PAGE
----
The passing of Queen Elizabeth this past week was a symbolic if mournful, reminder that much our world is changing. During her reign as the UK’s longest-serving monarch, Elizabeth witnessed the most rapid and broadest increases in global living standards in history. Yet the final years of her reign coincided with extraordinary setbacks in the drivers of worldwide prosperity, including financial crises, the resurgence of populism and protectionism and the slowing, perhaps even reversal, of much of globalization.
Amid the political, economic, public health and financial tumult of the past two decades, one trend remains unbroken—the extraordinary rise in global (particularly US) profitability. As a share of GDP, US after-tax corporate profits touched a post-war record of 12.1% in the second quarter of 2022. That level is roughly twice its 1947-2000 average—a stunning outcome. The 21st century has seen an inexorable rise in the share of profits in US GDP, as well as a worrisome collapse in employee compensation as a share of total output.
As is often the case in the field, economists argue among themselves over the causes of rising returns on capital and falling returns to labor in the global economy. Casual observations, such as ‘corporate greed’ or ‘underinvestment’, are rather easily dismissed. Greed is the nature of capitalism (indeed, economists submit that self-interest guides consumers as well as producers) and it seems improbable to assume that somehow humans have become even greedier as of late. As for investment, gross fixed capital formation (the term economists use when speaking of business spending on long-lived capital goods) did slump as a share of GDP around the global financial crisis but has been rising steadily again over the past decade and is presently near its long-term average. It is unlikely that companies are denying themselves the tools to grow in the future in order to reap outsized profits today.
More plausible explanations begin with market power. In various industries, but above all in search, social media, information technology and communications a single large firm—or at most several large firms—dominate the market. In some cases, those firms are unregulated or lightly regulated ‘monopolistic competitors’. Academic research suggests that up to 75% of US industries have experienced rising concentration (a decline in the number of competing firms) this century, leading to growth in various measures of profitability.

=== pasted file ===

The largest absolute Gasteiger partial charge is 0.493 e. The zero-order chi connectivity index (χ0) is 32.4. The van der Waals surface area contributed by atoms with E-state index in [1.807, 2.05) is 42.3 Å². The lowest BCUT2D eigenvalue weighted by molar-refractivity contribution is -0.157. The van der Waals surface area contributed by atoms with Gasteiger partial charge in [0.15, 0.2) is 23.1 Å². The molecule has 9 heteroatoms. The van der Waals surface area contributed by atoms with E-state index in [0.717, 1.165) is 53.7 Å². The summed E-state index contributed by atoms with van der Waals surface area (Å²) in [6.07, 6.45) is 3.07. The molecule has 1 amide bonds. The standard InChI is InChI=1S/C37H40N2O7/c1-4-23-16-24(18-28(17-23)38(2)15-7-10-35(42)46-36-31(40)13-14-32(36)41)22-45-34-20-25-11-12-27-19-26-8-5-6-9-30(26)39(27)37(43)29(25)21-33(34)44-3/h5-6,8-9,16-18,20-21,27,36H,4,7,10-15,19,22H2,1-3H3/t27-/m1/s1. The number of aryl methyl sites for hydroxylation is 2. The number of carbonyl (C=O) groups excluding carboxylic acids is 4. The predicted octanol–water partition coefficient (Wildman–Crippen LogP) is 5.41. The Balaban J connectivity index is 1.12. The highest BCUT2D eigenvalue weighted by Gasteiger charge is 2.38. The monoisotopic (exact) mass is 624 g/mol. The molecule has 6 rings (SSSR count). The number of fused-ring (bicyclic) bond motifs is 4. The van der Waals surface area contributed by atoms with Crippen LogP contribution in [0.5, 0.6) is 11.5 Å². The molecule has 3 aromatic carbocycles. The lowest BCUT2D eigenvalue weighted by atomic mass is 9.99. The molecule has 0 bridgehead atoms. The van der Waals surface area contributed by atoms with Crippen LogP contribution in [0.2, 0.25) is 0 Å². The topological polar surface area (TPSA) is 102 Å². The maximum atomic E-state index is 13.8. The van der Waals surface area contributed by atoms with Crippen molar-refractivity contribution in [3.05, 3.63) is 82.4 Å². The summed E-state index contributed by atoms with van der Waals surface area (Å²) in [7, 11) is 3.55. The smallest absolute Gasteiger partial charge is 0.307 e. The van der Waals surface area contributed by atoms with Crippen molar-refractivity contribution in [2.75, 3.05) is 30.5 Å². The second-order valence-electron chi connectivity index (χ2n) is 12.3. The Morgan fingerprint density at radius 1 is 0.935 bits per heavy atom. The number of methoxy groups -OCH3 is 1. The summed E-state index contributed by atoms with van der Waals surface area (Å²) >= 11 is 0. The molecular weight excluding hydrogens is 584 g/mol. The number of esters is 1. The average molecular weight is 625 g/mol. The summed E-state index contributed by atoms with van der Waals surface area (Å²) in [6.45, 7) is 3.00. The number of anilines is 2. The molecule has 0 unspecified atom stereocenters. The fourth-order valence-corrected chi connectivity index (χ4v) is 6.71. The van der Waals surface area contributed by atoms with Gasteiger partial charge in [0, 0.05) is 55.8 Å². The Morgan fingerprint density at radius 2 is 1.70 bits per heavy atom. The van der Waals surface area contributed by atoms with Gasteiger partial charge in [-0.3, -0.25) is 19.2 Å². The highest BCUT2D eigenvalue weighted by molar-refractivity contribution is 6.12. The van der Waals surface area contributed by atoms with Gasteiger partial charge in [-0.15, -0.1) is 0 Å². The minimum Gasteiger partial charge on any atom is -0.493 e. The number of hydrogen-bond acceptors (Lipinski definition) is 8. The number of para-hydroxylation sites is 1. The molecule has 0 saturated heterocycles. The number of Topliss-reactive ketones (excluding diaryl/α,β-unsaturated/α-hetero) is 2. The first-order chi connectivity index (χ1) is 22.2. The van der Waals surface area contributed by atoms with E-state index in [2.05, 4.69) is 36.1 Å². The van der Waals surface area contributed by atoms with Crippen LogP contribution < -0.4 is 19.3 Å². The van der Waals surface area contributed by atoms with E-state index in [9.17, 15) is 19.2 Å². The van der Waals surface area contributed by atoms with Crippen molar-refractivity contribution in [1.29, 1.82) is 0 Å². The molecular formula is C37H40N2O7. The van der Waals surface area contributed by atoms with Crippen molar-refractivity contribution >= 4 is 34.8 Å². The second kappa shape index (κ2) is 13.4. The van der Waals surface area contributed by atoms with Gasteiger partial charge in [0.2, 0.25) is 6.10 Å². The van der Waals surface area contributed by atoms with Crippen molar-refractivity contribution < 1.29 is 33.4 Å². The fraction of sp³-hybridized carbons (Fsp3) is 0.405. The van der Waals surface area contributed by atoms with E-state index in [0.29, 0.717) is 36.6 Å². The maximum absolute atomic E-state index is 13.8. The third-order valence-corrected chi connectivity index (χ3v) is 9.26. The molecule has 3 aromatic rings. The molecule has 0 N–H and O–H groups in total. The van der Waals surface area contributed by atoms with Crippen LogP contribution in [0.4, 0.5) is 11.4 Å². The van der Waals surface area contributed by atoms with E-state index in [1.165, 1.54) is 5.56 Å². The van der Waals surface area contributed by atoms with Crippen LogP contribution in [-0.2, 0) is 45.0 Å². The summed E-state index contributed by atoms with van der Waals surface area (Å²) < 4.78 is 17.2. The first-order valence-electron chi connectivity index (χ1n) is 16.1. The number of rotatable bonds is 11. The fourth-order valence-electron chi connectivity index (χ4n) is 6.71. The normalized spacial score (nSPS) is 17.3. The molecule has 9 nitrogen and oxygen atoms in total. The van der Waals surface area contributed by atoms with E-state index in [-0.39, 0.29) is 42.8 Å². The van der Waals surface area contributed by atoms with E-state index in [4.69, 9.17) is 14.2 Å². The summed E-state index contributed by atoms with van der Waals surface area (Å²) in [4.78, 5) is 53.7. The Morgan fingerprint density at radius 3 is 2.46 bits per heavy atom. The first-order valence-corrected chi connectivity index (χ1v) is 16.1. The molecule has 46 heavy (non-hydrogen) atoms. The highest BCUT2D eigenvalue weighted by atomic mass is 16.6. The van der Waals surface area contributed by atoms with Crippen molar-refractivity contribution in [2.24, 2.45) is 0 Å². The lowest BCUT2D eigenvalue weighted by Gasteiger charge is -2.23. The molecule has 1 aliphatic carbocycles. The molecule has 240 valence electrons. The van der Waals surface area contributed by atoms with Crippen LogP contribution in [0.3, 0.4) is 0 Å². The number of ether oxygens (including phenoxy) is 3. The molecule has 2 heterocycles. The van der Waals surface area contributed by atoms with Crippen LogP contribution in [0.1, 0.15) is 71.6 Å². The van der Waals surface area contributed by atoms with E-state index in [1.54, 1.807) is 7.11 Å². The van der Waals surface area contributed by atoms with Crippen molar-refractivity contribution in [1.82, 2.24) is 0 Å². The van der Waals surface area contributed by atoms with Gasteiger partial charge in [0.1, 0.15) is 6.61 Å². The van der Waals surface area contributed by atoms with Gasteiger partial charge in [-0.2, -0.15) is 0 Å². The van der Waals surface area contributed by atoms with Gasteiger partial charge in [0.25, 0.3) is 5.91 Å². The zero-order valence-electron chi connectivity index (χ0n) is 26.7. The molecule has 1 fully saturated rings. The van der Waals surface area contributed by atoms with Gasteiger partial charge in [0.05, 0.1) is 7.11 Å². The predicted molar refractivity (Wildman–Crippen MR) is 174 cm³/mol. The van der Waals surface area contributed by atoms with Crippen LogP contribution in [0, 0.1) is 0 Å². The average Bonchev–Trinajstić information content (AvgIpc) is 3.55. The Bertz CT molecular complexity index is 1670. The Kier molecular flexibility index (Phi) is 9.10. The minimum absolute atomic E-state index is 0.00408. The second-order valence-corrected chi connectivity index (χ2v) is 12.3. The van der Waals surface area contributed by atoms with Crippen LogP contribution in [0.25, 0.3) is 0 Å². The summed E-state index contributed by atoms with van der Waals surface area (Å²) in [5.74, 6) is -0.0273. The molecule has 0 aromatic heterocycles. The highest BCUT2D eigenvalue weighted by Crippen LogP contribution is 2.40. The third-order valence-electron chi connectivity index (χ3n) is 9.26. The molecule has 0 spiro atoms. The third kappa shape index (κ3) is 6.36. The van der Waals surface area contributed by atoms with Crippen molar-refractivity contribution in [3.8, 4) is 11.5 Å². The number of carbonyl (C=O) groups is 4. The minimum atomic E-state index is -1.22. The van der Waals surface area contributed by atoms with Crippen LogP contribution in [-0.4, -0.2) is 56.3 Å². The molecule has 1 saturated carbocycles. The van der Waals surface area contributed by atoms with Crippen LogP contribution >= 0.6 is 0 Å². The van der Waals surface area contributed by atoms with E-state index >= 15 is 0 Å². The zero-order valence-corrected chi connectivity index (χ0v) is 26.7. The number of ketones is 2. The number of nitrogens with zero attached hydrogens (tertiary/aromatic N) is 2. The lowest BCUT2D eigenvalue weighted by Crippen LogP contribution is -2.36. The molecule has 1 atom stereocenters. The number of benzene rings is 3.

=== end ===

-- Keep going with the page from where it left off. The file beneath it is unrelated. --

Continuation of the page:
One important driver of industrial concentration is the role of intangible, proprietary capital, such as software. Via patents, copyrights, and other legal protections, firms that develop source code can create effective barriers to entry and large economies of scale, enabling them to dominate markets. In a recent NBER working paper, the authors note the linkages between investment in ‘intangibles’, economies of scale and profits.
Regulation may also play a role. While tougher rules on banks and investment banks have curbed the profitability of financials, in other industries ‘rent-seeking’ behaviors by regulated monopolists in industries such as energy and utilities, appear to have increased profitability.
Until recently, two other factors have helped—cheap financing and weak worker bargaining power. An era of super low interest rates has enabled firms to finance their operations cheaply. Meanwhile the demise of unions, increased household economic and financial insecurity, capital-labor substitution and globalization enabled firms to keep wage bills low. From the fall of the Berlin Wall in 1989 until 2020, labor share in US GDP fell by some fifteen percentage points, providing a massive tailwind to corporate profit margins. In the last two years, labor’s share in total income has begun to rise, but it remains some ten percentage points below its postwar average.
Which brings us to the present. A growing and vocal number of Wall Street analysts warn that the summer rally in global equities will prove fleeting, as tighter global monetary policies, high energy prices, and economic insecurity will produce a global economic downturn and a profits recession.
What is true is that an economic recession will hit corporate profits hard. There has never been a postwar recession where the share of profits in GDP did not decline, in most cases led by an outright fall in corporate earnings. And, cognizant of growing cyclical risk, the consensus of Wall Street analysts has been paring back earnings expectations at rapid rate. Over the next few weeks, the news is apt to get worse, as firms use the ‘pre-announcement period’ ahead of the third quarter earnings season (which kicks off in October) to get bad news out.
Yet there is an old game on Wall Street called managing earnings expectations. By nodding and winking, firms guide earnings expectations below their likely level, enabling them to provide ‘positive’ surprises when the numbers are released. The upcoming earnings season will prove no exception.
So, what’s the bottom line for the ‘bottom line’?
History provides compelling evidence that corporate profits are cyclical, but that they also exhibit secular trends. A recession in the coming few quarters will clearly hurt profits in ways that analysts and investor probably don’t anticipate. But the titans of industry, particularly those in less cyclical sectors or those that benefit from unusual circumstances (e.g., energy), are apt to demonstrate greater profits resilience than in the past.
In summary, it remains premature to conclude that weak profits will force equity valuations down significantly.